Friday, January 29, 2016

Defunding Planned Parenthood on a lie, and the unintended consequences of doubling down.

Based on the now discredited videos vilifying Planned Parenthood, Republicans are still trying to cut their funding in the Badger state:
The Senate took up the bills reducing government payments to Planned Parenthood as a separate measure backed by abortion opponents...

Yes, Republicans are still going to do it, even after:
a grand jury indicted two anti-abortion activists from the Center for Medical Progress.
Oddly, reality is making an even better case against Wisconsin's bad legislation.

Look at the Texas disaster, where identical legislation had passed and failed:
For the past five years, the Texas Legislature has done everything in its power to defund Planned Parenthood. Of the 82 clinics that have closed, only a third were Planned Parenthood.
Republicans here say other health providers will be able to step in, but that flies in the face of the facts. In another attack on rural conservative voters... NPR:
So in 2013, the Legislature essentially restored the money. But finding new providers, especially in the countryside, has been slow and difficult.

The Legislature's target was abortion, but the unintended consequence was that family planning clinics that had nothing to do with abortion, especially rural clinics, ran out of money. By 2014, 82 family planning clinics across the state had closed. The consequence was calamitous. In Midland, for example, when the Planned Parenthood clinic closed, there were two aftereffects: 8,000 well-women appointments a year vanished.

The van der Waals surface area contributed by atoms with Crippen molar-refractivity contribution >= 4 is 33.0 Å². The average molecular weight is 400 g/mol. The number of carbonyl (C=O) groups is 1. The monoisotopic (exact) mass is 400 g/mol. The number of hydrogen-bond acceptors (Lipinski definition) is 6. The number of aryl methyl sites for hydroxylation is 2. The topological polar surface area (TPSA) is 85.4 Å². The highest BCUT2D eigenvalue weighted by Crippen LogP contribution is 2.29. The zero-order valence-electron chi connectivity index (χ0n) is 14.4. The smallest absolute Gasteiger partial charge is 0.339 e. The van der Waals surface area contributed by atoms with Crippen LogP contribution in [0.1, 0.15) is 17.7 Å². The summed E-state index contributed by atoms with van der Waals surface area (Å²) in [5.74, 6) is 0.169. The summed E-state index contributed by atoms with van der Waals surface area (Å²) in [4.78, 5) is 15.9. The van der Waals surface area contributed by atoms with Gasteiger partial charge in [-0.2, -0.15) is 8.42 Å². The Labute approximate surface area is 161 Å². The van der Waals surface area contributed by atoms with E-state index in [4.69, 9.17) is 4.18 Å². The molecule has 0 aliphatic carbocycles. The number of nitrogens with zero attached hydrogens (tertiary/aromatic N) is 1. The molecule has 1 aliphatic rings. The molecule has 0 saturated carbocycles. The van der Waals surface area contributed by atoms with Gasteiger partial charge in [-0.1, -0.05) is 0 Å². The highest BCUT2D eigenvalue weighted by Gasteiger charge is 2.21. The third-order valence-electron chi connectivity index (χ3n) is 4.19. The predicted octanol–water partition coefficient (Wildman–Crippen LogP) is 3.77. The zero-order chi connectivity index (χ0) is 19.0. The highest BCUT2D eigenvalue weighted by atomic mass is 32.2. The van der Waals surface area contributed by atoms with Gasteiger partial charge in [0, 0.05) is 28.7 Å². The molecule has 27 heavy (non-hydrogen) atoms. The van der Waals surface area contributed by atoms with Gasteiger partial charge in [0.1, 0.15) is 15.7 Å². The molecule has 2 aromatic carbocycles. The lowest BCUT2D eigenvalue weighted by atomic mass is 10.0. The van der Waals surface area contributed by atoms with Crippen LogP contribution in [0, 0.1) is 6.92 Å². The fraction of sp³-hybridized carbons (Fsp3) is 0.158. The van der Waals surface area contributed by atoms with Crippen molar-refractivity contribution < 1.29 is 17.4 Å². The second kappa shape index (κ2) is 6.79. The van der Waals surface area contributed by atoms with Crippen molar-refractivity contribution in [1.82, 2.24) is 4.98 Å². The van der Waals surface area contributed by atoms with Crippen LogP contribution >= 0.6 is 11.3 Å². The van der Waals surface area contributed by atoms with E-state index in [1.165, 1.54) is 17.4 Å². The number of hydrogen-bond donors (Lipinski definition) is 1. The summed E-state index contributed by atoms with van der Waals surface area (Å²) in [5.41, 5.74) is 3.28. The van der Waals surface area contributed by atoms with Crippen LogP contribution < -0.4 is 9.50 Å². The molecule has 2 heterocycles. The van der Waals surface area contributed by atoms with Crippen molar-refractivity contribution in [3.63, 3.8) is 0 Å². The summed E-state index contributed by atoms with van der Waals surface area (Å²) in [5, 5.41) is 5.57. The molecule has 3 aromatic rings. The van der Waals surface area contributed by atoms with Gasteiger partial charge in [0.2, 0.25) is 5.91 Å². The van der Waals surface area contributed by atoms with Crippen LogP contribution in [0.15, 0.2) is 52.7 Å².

Despite these indisputable facts, Republicans aren't budging from their story:
JS: Sen. Duey Stroebel (R-Saukville) saidwomen can get their birth control from other providers … "Since when is birth control a rare commodity? I think it's pretty easy to find.”

State Sen. Jon Erpenbach disputed that, saying women in northern Wisconsin and other rural areas have difficulty in accessing birth control.

The federal governments Title X money will now go to other providers in Wisconsin, but Texas tried the same thing and failed...
"A lot of the funding that has been allocated has gone to organizations that do not necessarily have the expertise or the necessary training to provide the types of family planning, contraceptive, preventive reproductive health care that the Planned Parenthood clinics provided," Kari White, one of the lead researchers said.
Republicans here say there won’t be a drop in getting the same care they got at PP:
Midland Community Healthcare Services Clinic in West Texas is open, and every day it's three lines deep as women file in for treatment. The numbers are harsh. In Texas, just 22 percent of childbearing-age women who qualify for subsidized preventive health care treatment actually get it.
And as usual, Republican aren’t the slight bit concerned about losing lots of money, it’s about a belief system:
The Legislature's own researchers predicted that more than 20,000 resulting unplanned births would cost taxpayers more than a quarter of a billion dollars in federal and state Medicaid support. 

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